seat layouts are changing

Bottom Line

The most popular narrow-body aircraft, the 737 and A320 families, have been the focus of seat capacity growth. With large fleets, an investment in modified interiors can pay off more rapidly than for other models with smaller fleets. If you are flying the narrow-body trunk liners, you will notice a difference in seating capacity from a decade ago, with less personal space. While more narrow seats with more knee room are theoretically as roomy as older seats with greater pitch (the distance between rows) in practice the narrower distance is quite noticeable.

But if you are flying internationally, the trend has been in the other direction. Airlines are looking to capitalize on four classes, rather than three classes of service, and premium economy has reduced seat counts slightly for some airline layouts. Of course, the pandemic decimated international traffic, and many seats were converted to freight, with seat counts in 2020 even lower than those for 2021. While we expect a return to normal seating capacity as the pandemic wanes and restrictions are lifted, we do not expect to see a reduction in space or tighter pitch on wide-body international flights shortly.

Instead, the trend to utilize narrow-body aircraft on trans-Atlantic flights could result in a reduction of seats in some models, particularly the A321, as international business class lie-flat seats are introduced on some single-aisle aircraft. While the longest rage A321 models are still a couple of years away from entry into service, we will see changes in routes and new seat layouts beginning later this year and into 2023 and 2024.

The adage that says “you get what you pay for” will be coming to both narrow-body and wide-body international services shortly. Expect the economy to be tighter, premium economy a bit better, and business class both roomy and expensive.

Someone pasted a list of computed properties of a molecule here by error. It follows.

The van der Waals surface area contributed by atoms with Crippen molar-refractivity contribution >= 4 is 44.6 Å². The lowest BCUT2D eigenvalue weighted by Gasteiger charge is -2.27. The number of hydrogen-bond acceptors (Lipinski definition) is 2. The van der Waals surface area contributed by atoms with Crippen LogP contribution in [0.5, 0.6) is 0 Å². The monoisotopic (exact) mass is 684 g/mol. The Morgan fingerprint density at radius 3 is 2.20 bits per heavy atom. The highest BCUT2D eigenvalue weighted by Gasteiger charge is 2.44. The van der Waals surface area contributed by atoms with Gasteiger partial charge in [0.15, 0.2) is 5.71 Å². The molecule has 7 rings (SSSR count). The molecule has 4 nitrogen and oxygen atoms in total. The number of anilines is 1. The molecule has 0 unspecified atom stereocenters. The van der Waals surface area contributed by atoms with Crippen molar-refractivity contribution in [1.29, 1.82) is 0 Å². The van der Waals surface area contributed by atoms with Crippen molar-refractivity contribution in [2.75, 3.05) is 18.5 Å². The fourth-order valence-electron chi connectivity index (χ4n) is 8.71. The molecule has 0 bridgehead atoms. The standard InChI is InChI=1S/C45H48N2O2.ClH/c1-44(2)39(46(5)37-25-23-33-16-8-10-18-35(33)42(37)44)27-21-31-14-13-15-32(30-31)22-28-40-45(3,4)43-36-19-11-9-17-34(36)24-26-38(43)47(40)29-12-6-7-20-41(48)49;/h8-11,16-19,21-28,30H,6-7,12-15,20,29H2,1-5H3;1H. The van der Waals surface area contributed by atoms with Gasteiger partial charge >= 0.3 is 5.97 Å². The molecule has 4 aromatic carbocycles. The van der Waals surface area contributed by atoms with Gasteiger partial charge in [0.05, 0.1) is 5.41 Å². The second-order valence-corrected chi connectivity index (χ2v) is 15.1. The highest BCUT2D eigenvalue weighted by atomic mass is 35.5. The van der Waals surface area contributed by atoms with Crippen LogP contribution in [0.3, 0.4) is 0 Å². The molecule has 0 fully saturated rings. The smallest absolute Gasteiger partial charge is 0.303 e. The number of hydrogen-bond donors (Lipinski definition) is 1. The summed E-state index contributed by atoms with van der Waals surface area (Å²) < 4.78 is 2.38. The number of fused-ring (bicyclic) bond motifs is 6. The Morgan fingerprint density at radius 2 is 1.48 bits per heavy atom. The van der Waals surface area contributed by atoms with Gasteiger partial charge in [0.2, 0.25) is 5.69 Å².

Airlines are finding ways to optimize revenues wherever possible, and seating configurations are a key tool in their quivers. Seat layout changes will be interesting to watch over the next few years as carriers optimize their economics while matching capacities to demand.

Two metrics we utilize to measure comparative aircraft efficiency are cost per seat or cost per seat mile. Both require knowing aircraft seating capacity. In that regard, the trend has been for more seats, rather than fewer for single-aisle aircraft. Seat layouts are changing, and if you are feeling that aircraft accommodations have become more space-constrained, you are probably correct for the most common single-aisle models, the Boeing 737 and Airbus A320 families.

What’s the easiest way to increase fuel economy and carbon performance measures per passenger? The answer is to put more seats on the airplane to reduce per-passenger consumption. Seat layouts are changing, particularly for shorter-haul domestic services.